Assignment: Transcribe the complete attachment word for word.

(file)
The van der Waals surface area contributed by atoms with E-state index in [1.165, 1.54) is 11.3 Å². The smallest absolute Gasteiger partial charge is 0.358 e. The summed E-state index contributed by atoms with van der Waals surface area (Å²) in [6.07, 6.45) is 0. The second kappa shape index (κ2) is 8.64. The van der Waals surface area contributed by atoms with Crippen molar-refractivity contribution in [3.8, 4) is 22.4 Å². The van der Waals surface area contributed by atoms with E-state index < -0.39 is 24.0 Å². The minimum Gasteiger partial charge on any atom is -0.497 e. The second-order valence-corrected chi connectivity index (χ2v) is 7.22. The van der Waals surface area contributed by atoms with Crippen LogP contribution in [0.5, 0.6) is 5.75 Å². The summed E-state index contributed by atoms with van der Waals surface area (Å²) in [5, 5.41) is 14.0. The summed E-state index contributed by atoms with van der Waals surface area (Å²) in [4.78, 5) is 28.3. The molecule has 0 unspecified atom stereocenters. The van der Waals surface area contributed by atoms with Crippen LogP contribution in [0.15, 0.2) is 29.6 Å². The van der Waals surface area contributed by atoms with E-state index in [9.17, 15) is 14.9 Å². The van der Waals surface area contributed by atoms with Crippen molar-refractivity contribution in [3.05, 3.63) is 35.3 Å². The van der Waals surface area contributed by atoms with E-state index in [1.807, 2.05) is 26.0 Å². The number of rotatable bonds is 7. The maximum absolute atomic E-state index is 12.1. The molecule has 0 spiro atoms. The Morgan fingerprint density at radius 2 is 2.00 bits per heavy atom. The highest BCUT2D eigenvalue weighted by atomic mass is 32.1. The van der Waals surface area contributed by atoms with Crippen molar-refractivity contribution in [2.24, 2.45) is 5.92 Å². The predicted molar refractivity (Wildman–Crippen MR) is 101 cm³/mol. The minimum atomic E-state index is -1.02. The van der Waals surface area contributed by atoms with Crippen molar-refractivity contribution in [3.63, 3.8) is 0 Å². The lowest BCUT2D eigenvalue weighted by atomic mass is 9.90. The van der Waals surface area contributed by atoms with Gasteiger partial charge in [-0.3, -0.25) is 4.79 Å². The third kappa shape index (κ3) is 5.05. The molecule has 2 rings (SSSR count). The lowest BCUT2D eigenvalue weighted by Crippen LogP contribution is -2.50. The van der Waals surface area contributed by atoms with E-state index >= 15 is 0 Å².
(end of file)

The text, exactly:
The van der Waals surface area contributed by atoms with E-state index in [1.165, 1.54) is 11.3 Å². The smallest absolute Gasteiger partial charge is 0.358 e. The summed E-state index contributed by atoms with van der Waals surface area (Å²) in [6.07, 6.45) is 0. The second kappa shape index (κ2) is 8.64. The van der Waals surface area contributed by atoms with Crippen molar-refractivity contribution in [3.8, 4) is 22.4 Å². The van der Waals surface area contributed by atoms with E-state index < -0.39 is 24.0 Å². The minimum Gasteiger partial charge on any atom is -0.497 e. The second-order valence-corrected chi connectivity index (χ2v) is 7.22. The van der Waals surface area contributed by atoms with Crippen LogP contribution in [0.5, 0.6) is 5.75 Å². The summed E-state index contributed by atoms with van der Waals surface area (Å²) in [5, 5.41) is 14.0. The summed E-state index contributed by atoms with van der Waals surface area (Å²) in [4.78, 5) is 28.3. The molecule has 0 unspecified atom stereocenters. The van der Waals surface area contributed by atoms with Crippen LogP contribution in [0.15, 0.2) is 29.6 Å². The van der Waals surface area contributed by atoms with E-state index in [9.17, 15) is 14.9 Å². The van der Waals surface area contributed by atoms with Crippen molar-refractivity contribution in [3.05, 3.63) is 35.3 Å². The van der Waals surface area contributed by atoms with E-state index in [1.807, 2.05) is 26.0 Å². The number of rotatable bonds is 7. The maximum absolute atomic E-state index is 12.1. The molecule has 0 spiro atoms. The Morgan fingerprint density at radius 2 is 2.00 bits per heavy atom. The highest BCUT2D eigenvalue weighted by atomic mass is 32.1. The van der Waals surface area contributed by atoms with Crippen molar-refractivity contribution in [2.24, 2.45) is 5.92 Å². The predicted molar refractivity (Wildman–Crippen MR) is 101 cm³/mol. The minimum atomic E-state index is -1.02. The van der Waals surface area contributed by atoms with Crippen molar-refractivity contribution in [3.63, 3.8) is 0 Å². The lowest BCUT2D eigenvalue weighted by atomic mass is 9.90. The van der Waals surface area contributed by atoms with Gasteiger partial charge in [-0.3, -0.25) is 4.79 Å². The third kappa shape index (κ3) is 5.05. The molecule has 2 rings (SSSR count). The lowest BCUT2D eigenvalue weighted by Crippen LogP contribution is -2.50. The van der Waals surface area contributed by atoms with E-state index >= 15 is 0 Å².